Because if I build up this habit of constantly calling people, seeing how they’re doing, when I’m in a pretty bad situation, that phone is not as heavy anymore. I can pick up and call someone. It’s not a big deal. I get over that insecurity of annoying someone. Sometimes I talk too much. Sometimes I text too much. Sometimes I get butt hurt when I’m trying to talk to [Esal 00:11:05] or something, and then he doesn’t respond. I’m like, “This asshole.” But I know that he’ll be there if I’m really in trouble. Because most of the time, I’m just, I don’t know, I just like the sound of my voice. So I just want to get his attention or whatever, and I’m not really in a bad situation. But deep down, I know if I was in a fucked situation, he would drop whatever he was doing and he would help me. So it’s like, if you’ve ever thought about you wanted to stop or you’re considering getting sober, you have to do things that you’ve never done before, because if you’re anything like me, you’ve been living a life by doing what you wanted to do.

Sometimes I explain this to people that I talk to that like, “When you were out there getting loaded or just living in that self-will, I view it as this debt you’re running up. It’s this huge debt that you’re just… Think of it as a credit card that you’re racking up this debt of misery and pain and suffering. And so there comes a point like, and I hate to break it to you, you have to pay up. You have to do shit you don’t want to do. You have to do things that you’ve never done before. You have to put yourself in very uncomfortable situations. It’s not like you start off with a clean slate and then it’s all uphill from there. That’s not the case. I’m sorry if that’s what you thought it was, but you have to pay back, whether it’s financially. And also another thing is, some things you’ll never be able to pay back and you have to live with that.”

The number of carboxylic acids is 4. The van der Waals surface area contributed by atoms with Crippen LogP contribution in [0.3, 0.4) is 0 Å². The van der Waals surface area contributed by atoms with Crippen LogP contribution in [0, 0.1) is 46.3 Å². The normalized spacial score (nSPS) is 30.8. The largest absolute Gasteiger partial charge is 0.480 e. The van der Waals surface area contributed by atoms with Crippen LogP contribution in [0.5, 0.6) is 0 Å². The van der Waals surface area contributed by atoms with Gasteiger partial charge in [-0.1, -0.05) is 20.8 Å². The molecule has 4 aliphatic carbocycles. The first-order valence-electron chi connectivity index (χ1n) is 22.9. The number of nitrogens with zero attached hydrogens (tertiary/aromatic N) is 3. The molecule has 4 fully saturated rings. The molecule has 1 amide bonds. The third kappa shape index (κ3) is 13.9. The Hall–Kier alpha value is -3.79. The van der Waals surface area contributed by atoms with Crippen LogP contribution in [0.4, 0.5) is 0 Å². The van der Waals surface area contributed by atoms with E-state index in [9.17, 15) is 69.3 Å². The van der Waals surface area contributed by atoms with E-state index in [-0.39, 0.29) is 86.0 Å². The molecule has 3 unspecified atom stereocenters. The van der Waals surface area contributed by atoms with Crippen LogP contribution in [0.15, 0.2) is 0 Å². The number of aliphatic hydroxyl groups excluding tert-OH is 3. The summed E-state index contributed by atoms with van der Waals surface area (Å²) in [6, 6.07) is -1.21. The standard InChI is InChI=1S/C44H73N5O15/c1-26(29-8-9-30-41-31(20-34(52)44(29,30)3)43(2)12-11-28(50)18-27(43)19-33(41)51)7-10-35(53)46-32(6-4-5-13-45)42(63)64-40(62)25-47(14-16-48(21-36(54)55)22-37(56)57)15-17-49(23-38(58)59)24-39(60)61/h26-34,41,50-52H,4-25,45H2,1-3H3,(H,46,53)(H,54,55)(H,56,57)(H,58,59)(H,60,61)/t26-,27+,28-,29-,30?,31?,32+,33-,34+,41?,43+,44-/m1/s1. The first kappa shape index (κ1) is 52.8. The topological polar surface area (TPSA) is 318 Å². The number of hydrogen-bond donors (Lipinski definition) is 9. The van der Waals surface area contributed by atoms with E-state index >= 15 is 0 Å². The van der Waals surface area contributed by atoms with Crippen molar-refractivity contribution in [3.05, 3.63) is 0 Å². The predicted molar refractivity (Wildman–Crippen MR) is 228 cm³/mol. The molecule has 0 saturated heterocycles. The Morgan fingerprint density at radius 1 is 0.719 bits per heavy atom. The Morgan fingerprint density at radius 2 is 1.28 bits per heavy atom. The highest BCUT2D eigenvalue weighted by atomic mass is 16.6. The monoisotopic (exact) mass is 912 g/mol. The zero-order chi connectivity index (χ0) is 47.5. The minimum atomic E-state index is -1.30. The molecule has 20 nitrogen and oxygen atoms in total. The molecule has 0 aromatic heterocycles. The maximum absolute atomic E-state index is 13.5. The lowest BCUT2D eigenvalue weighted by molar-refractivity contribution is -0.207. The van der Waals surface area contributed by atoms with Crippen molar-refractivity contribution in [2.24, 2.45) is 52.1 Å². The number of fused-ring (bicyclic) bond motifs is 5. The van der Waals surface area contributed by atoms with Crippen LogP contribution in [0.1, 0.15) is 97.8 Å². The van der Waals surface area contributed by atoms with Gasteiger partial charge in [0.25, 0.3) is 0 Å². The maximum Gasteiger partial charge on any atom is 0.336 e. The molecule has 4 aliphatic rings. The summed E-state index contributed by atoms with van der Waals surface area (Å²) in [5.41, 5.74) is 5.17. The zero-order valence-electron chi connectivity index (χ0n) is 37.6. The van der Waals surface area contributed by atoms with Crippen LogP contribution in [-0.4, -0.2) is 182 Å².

I don’t want to scare people off by saying that, but also I’m giving you this full disclaimer as far as what you need to do in order to not only get sober, but live a happy and healthy life in all facets of your life, whether it’s professionally, romantically with your family, friends. You can mend all those relationships. Some of them you might not be able to, but you can learn to live with it and not turn to drugs and alcohol as a way of escaping all of that.